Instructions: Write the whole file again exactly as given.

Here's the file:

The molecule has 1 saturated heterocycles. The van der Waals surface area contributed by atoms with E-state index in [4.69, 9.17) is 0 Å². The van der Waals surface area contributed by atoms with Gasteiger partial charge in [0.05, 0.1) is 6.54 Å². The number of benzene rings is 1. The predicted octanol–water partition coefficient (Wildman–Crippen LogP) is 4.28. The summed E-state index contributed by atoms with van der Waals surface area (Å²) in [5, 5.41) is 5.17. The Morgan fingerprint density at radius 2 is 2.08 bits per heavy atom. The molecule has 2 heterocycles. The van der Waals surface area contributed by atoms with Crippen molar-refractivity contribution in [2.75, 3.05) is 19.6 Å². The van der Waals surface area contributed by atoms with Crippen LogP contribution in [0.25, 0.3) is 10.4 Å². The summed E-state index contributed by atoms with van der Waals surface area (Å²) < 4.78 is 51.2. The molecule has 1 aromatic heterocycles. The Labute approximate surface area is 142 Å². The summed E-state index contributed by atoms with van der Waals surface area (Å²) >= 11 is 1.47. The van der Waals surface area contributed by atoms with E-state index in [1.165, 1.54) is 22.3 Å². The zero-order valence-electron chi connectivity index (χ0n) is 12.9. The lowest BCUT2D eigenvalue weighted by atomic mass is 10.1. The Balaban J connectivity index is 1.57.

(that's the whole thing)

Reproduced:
The molecule has 1 saturated heterocycles. The van der Waals surface area contributed by atoms with E-state index in [4.69, 9.17) is 0 Å². The van der Waals surface area contributed by atoms with Gasteiger partial charge in [0.05, 0.1) is 6.54 Å². The number of benzene rings is 1. The predicted octanol–water partition coefficient (Wildman–Crippen LogP) is 4.28. The summed E-state index contributed by atoms with van der Waals surface area (Å²) in [5, 5.41) is 5.17. The Morgan fingerprint density at radius 2 is 2.08 bits per heavy atom. The molecule has 2 heterocycles. The van der Waals surface area contributed by atoms with Crippen molar-refractivity contribution in [2.75, 3.05) is 19.6 Å². The van der Waals surface area contributed by atoms with Crippen LogP contribution in [0.25, 0.3) is 10.4 Å². The summed E-state index contributed by atoms with van der Waals surface area (Å²) < 4.78 is 51.2. The molecule has 1 aromatic heterocycles. The Labute approximate surface area is 142 Å². The summed E-state index contributed by atoms with van der Waals surface area (Å²) >= 11 is 1.47. The van der Waals surface area contributed by atoms with E-state index in [1.165, 1.54) is 22.3 Å². The zero-order valence-electron chi connectivity index (χ0n) is 12.9. The lowest BCUT2D eigenvalue weighted by atomic mass is 10.1. The Balaban J connectivity index is 1.57.